The “Ban the Box” discussion is nothing new for the city of Waterloo. It is a policy that has been being looked at for many years now. I, like many in the community, am very supportive of giving people a second chance. Unfortunately, the current resolution before the council does far more than that. It is an ordinance that strives to eliminate discrimination yet simply moves the discrimination off of felons and onto business owners like me.
The ordinance is extremely anti-business stating that a private employer can only not hire a felon if they have a “legitimate business reason.” This is an egregious political overreach which will almost certainly open the city up to multiple lawsuits from local business owners. In fact, on Monday City Council members received a letter from the city legal department pointing out that in Iowa state code section 364.3 12A it says, “A city shall not adopt, enforce, or otherwise administer an ordinance, motion, resolution, or amendment providing for any terms or conditions of employment that exceed or conflict with the requirements of federal or state law relating to a minimum or living wage rate, any form of employment leave, hiring practices, employment benefits, scheduling practices, or other terms or conditions of employment.”
Unfortunately, like on many issues in the past, the majority of the council chose to overlook this possible legal conflict and take a chance with Waterloo taxpayer dollars. They have apparently learned nothing from several lawsuits previously filed or currently pending against the city.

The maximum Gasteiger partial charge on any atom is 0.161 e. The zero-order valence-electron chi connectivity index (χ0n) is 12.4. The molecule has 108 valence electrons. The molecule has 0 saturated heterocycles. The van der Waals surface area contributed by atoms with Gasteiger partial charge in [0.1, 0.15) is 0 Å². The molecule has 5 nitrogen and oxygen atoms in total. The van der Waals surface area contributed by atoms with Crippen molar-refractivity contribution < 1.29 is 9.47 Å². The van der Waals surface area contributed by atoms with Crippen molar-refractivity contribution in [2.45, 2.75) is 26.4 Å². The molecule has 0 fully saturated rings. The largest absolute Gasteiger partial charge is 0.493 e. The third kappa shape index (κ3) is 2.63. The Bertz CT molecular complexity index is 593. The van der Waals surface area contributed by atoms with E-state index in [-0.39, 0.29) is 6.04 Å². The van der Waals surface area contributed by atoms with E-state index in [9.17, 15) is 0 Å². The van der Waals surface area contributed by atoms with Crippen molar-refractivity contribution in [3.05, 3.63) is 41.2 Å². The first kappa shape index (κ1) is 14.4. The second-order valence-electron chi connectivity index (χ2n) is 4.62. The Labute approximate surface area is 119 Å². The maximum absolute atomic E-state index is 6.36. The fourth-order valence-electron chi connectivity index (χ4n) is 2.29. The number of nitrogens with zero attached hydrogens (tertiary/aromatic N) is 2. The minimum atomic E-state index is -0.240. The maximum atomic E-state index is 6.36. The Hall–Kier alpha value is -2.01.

The ordinance also has many exemptions such as public and private schools, Hawkeye Community College, Black Hawk County, and the State of Iowa. Some of these exemptions make sense as it would be unacceptable to allow a convicted sex offender to work around our youths. However, the ordinance does not protect many others in the community. For example, there are no exemptions for major Waterloo employers such as John Deere, VGM, Bertch Cabinets or Con-Trol. There are no exemptions for our churches, hospitals, clinics or other health facilities. There is no exemption for the Lost Island Waterpark, another place in our community where youths gather. If this ordinance is so good and about second chances why is the council picking and choosing who it actually applies to instead of making it fit all.
The council had a unique opportunity to pass a good clean ordinance that would have likely received the support of all seven council members. Each of whom stated they support removing the box from job applications. Unfortunately, I believe the intention of this ordinance was never simply to remove the box, rather to force the hands of local employers. I do not believe it is our City Council’s responsibility or right to tell private industries who they can hire.
We continue to be in a competitive business market. We are still constantly competing with Cedar Falls and other eastern Iowa cities. This ordinance adds yet another barrier to success in marketing our city to potential business owners. When they go through a checklist between Waterloo and other cities they will quickly find something on our list that doesn’t exist anywhere else. They will find an interfering, cumbersome and restrictive employment law. Which choice would you make? As a business owner, I have to consider the safety of my employees. This ordinance forces a risk upon employers that is not placed upon federal or state employees nor any other city in the state of Iowa.
I applaud the council members who are asking to press the restart button on this ordinance. They are showing that they not only care about giving second chances, but they also care about protecting the rights of our business community and citizens at large. The council should not pass this ordinance for the third time and instead should craft a new policy that eliminates discrimination of all types, is friendly to attracting new businesses and does not put the city at tremendous legal risk.
Donald Share Jr. of Waterloo owns and operates the Dairy Queen on University Avenue in Waterloo since 2012.